Rugby fans absorbed by minnows

The Rugby World Cup is going down a storm with its fans in the Cayman Islands, even though England will not progress out of the group stages, having lost heavily to Australia last weekend. 

Local sports bars are packed when the big matches are on and this weekend the mighty New Zealand All Blacks kick off the fixtures on Friday against Tonga (2 p.m. locally). 

Saturday’s games are Samoa vs. Scotland (8:30 a.m.), Australia against Wales (10:45 a.m.) and England vs. Uruguay (2 p.m.) 

Sunday’s games will attract the most interest to France vs. Ireland (10:45 a.m.) and United States vs. Japan (2 p.m.) 

Englishman Ashley Sands is enjoying watching the rugby in Fidel Murphy’s, despite England’s losses to Wales and the Aussies. “I don’t really want to talk too much about England going out of the Rugby World Cup,” said Sands on Sunday. “Fair play to Australia who played fantastic. Brutally, they just took us over and the referee really wasn’t on our side, I don’t think.” 

Overall though, Sands added, the tournament is entertaining and Wales have impressed him the most so far. Although the All Blacks are huge favorites to retain their world title, he thinks they will “choke” in the quarterfinals or semifinals. 

“I think South Africa are the most likely to win it after their embarrassing loss to Japan,” Sands said. “And after the way Australia played against England, we can’t count them out either.” 

Sands played rugby at school in London and at club level for Eton Manor in Walthamstow. A Spurs supporter, he grew up watching the marvellous side that included Ricky Villa and Osvaldo Ardiles, the Argentinian aces.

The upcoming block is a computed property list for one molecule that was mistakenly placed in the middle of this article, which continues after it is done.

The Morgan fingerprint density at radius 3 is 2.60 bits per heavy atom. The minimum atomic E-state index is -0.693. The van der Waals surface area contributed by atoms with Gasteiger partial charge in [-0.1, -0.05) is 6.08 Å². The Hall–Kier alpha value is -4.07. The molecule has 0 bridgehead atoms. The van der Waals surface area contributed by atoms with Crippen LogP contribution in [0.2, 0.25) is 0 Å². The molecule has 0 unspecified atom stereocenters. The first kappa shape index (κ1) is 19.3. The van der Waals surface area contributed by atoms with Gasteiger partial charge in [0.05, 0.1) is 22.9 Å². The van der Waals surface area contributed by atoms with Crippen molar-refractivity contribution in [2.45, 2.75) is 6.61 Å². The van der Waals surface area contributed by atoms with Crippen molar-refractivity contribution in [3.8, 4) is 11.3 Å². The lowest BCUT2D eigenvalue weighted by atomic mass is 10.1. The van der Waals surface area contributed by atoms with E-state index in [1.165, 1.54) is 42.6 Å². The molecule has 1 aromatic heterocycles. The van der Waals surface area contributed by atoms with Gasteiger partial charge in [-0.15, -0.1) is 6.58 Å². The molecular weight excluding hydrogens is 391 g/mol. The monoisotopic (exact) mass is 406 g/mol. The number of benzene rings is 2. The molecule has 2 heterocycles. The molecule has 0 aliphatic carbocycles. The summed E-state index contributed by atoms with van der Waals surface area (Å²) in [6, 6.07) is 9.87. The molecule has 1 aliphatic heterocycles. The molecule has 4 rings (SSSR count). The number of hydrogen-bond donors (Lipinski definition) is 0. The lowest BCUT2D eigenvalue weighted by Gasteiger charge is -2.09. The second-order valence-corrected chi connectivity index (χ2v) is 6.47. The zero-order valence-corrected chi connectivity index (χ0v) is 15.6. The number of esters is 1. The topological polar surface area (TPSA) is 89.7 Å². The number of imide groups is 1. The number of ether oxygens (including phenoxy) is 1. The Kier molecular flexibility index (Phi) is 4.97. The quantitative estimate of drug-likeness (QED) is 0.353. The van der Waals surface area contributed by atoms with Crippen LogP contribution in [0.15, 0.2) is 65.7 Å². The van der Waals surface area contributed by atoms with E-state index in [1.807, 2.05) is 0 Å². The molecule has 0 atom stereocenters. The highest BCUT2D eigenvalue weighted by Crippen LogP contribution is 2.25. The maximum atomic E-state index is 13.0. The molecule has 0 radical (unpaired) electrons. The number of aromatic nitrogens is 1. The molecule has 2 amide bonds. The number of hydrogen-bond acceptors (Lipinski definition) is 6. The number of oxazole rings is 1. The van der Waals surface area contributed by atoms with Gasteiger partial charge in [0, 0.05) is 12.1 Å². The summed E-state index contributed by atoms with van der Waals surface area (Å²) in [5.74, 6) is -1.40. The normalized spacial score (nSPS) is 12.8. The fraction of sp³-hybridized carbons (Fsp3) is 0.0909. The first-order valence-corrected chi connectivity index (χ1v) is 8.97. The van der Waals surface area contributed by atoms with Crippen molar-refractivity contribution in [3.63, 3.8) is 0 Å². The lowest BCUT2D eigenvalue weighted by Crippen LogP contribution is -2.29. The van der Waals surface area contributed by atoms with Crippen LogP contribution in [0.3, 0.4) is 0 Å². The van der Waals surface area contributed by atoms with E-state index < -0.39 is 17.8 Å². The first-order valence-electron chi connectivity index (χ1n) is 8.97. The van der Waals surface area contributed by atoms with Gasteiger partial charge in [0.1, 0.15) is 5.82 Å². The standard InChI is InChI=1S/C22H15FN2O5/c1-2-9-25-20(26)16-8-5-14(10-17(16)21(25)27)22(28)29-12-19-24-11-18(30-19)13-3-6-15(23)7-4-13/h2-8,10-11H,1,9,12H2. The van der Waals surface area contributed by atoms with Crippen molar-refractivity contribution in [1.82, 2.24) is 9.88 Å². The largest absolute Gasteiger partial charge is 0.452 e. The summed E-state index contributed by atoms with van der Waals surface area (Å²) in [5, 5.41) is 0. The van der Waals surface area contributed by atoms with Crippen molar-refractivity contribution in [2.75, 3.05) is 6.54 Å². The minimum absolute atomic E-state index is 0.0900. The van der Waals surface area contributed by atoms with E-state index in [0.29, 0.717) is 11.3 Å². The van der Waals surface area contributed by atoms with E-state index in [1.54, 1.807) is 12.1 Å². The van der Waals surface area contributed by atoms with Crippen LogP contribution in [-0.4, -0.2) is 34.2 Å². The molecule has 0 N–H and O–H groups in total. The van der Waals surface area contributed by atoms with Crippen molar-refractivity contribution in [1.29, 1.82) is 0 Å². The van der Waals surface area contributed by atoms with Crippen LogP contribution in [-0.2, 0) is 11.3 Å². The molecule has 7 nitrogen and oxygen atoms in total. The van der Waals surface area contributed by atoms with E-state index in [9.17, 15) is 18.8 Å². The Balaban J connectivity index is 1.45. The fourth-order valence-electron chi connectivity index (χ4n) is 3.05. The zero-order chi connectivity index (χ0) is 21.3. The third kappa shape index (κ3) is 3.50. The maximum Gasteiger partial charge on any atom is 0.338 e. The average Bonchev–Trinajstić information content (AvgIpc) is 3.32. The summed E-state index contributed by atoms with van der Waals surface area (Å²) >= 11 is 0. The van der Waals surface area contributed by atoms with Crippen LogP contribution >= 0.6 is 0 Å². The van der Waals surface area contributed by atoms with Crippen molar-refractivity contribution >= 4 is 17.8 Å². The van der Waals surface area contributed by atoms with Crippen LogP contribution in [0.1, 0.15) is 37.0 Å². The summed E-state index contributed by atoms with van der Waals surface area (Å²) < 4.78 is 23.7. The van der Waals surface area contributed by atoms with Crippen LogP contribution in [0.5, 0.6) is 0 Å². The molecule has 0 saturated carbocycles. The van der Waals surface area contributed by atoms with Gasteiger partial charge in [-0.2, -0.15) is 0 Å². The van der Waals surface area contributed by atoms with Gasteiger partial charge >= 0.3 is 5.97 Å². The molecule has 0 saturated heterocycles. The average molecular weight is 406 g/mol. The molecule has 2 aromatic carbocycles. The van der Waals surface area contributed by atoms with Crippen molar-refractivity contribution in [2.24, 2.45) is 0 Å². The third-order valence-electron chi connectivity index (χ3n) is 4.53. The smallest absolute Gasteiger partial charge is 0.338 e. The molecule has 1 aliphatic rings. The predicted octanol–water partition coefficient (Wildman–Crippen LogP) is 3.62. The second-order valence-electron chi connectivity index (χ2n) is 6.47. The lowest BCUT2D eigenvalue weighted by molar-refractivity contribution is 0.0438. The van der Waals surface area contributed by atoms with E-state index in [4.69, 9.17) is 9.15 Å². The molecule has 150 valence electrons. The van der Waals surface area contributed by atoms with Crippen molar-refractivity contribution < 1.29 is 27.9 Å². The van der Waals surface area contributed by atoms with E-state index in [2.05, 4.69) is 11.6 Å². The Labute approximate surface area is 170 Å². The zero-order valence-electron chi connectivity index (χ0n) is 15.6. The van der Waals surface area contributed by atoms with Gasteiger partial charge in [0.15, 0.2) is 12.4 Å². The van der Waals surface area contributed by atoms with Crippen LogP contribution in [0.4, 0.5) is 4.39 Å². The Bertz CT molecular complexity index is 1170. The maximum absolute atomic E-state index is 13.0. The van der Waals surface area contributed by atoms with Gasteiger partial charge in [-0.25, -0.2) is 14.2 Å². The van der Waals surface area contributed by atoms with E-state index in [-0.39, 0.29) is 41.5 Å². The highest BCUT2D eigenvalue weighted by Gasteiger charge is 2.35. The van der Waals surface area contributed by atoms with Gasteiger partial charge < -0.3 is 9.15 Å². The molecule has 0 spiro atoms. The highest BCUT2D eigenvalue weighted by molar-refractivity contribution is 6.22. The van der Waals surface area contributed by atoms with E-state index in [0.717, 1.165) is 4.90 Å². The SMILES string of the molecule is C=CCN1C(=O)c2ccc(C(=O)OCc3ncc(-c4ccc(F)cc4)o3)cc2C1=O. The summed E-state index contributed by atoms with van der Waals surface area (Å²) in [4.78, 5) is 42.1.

“The England rugby side has a bigger place in my heart than the England soccer team,” Sands said. “I think the footballers are overpaid prima donnas.” 

David Guilfoyle is another huge rugby fan regularly seen in Fidel’s, pint of Guinness in hand. 

Born in Dartford, South London of Irish parents from Dublin, Guilfoyle identifies more with his Celtic heritage than his English side. 

He attended a Catholic grammar school up to his late teens where rugby was the dominant sport. Playing club rugby against adults as a full back or center was not as much fun as at school “because I was too small and got beat up every week” so he became a spectator instead. 

Guilfoyle has lived here for 14 years and works in the telecommunications industry. 

“This World Cup has been absolutely excellent,” he said. “I’m more impressed with the so-called smaller teams like Georgia, Tonga, Samoa and Namibia, who have all played great.” 

He likes the fact that the weaker teams are competitive against the stronger sides and not getting slaughtered by up to 120 points as has happened in previous World Cups. Guilfoyle puts that down to improved coaching, discipline and fitness levels among the smaller nations. 

He wants to see an improvement in the Ireland side that beat Italy 16-9 on Sunday. 

The Irish hope to see the return of brilliant center Jared Payne who has a bruised foot. 

Ireland’s game against France this Sunday is crucial because the winner will top Group D. Whoever tops the group is likely to play Argentina in the quarterfinals and the other side will face the formidable New Zealand. 

Guilfoyle used to live in New Zealand and has a soft spot for them, but hopes Ireland go through, however the fixtures pan out. 

“Everybody’s favorite other team is probably Japan after what they did to South Africa,” said Guilfoyle. “It set the tone for the World Cup, anything can happen. The up-and-coming teams have made this tournament for me.” 

Ashley Sands
Ashley Sands prefers rugby to football. – PHOTOS: RON SHILLINGFORD